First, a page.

Recent writing in the field of ethnomusicology has re-asked the question of “what is music?”. Christopher Small coined the term “musicking”, which to me expresses that there is no such thing as “music” that is apart from the act of “musicking”. Music and mathematics have shared a historical bond with each other - with mathematicians finding fascination in musical patterns and musicians relishing in artistic construction using mathematical patterns, more recently involving computational patterns. The relationship that both these activities bear to the functioning of human cognition also share great similarities. Mathematicians have long declared the activity of “doing mathematics” as a creative process that is not steeped in certainties, as a naive view of mathematics might suppose. Paralleling that, musicians also often demonstrate intellectualization of the activity of musicking that resembles a mathematical theory of the constructs that they are building. In consideration of such deep connections, in this essay, I explore the parallel thesis - there is no such thing as mathematics, there is only mathematicking - and where I name the joint activity “mathemusicking”.

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Being the change I want to see in Chennai

Feb 21, 2014   #Traffic  #Biking  #Chennai  #Gandhi 

Was it Gandhiji who said “Be the change you want to see in the world”?

There are quite a few things about Chennai traffic that I would like to see change … and where better to begin than with myself?

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Bye Bye Javascript Promises!

Feb 11, 2014   #Promise  #Asynchronous  #CSP  #Sweet.js 

In my previous post, I explored how programming with promises can be made close to programming with values. After some more work on it, and some learning from bluebird, I came to conclude that my brain doesn’t think well with promises. So I wrote a macro for Javascript that expands “tasks” into async state machines that communicate using channels (i.e. CSP). I want to talk about the specific options for error management implemented in the task macro.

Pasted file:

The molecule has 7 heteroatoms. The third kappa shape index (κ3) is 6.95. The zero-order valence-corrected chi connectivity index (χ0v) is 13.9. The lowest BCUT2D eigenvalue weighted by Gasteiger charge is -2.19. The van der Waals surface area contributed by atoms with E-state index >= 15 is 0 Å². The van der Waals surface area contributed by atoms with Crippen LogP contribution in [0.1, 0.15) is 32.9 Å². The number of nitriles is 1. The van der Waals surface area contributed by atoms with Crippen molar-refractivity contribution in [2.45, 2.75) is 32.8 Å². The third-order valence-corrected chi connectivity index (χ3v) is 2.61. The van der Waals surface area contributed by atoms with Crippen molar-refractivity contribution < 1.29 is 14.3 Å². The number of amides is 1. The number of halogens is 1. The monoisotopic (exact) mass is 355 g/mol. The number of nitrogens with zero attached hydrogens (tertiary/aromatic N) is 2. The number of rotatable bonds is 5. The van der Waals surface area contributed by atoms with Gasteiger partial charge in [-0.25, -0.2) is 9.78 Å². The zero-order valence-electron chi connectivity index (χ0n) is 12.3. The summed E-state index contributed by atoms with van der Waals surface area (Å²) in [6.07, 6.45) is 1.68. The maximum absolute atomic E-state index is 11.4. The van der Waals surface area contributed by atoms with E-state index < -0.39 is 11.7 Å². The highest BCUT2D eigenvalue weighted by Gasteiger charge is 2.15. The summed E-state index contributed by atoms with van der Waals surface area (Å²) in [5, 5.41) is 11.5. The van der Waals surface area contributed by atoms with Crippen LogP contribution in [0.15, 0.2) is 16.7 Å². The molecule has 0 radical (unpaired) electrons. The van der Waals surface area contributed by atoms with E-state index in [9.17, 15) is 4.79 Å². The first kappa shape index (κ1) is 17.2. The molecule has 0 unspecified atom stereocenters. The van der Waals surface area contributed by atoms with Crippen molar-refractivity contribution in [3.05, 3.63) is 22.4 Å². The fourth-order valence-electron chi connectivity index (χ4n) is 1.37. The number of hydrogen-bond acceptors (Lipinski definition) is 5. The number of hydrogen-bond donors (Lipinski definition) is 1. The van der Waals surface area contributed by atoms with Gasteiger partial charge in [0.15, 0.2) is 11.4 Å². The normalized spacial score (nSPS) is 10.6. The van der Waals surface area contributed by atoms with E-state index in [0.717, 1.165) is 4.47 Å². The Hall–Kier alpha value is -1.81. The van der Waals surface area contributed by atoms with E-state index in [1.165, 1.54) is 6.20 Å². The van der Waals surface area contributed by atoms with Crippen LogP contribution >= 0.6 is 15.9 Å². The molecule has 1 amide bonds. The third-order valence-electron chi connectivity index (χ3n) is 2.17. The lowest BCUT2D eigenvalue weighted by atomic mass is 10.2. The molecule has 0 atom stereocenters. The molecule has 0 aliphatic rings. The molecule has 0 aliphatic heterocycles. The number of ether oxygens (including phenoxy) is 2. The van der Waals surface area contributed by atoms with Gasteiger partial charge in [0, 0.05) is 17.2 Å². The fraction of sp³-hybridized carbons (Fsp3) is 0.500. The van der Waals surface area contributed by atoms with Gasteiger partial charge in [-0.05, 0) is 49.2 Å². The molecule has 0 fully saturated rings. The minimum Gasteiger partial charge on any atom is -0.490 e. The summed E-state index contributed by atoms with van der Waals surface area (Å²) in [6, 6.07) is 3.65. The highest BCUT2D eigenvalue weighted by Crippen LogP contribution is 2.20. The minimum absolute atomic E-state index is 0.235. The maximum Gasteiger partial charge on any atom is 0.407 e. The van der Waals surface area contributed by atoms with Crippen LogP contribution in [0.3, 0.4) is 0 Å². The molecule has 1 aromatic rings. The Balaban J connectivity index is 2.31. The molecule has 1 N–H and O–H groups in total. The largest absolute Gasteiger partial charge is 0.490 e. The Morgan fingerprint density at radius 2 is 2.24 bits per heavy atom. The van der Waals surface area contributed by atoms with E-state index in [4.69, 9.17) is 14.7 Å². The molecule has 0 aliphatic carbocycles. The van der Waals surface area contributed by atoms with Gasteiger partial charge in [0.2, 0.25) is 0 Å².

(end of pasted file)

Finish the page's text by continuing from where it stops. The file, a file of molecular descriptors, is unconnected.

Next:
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Implementing CSP channels using Promises

Jan 25, 2014   #Promise  #CSP  #Future  #Asynchronous  #Clojure 

Promises are the new old thing in the land of Javascript async abstractions, though they aren’t as good as CSP-style channels for async programming. In this post, I describe a channel implementation based on promises that attempts to bring some CSP-style programming abilities into the JS world … now, instead of in ES6.

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Anchoring time in the body - 2nd edition

Oct 3, 2013   #Tala Keeper  #Metronome  #Layam  #Training 

In part-2 of How to Practice Carnatic Music with a Metronome, I described some beginning exercises for the vina that combine meditation with practice of basic right hand plucking techniques that need early mastery. I described five such exercises for anchoring the flow of musical time in the body through breathing.

One problem with having so many exercises is that it isn’t clear to beginner students which one to pick that’s right for them .. and, to be fair, neither did I have a clear idea of which one would be good for beginners – if I were to pick one. Now that some time has passed since I came up with those exercises and some students have had the chance to try them out, I do have a better idea and I can suggest one.

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How to practice Carnatic music with a metronome - Part 3: Role Inversion

Sep 29, 2013   #Tala Keeper  #Metronome  #Layam  #Training 

Status: Draft

In part-1 and part-2, I covered some very basic techniques for “anchoring time in the body”. In this part, I illustrate a technique for practice that I call “role inversion” with a pallavi as an example.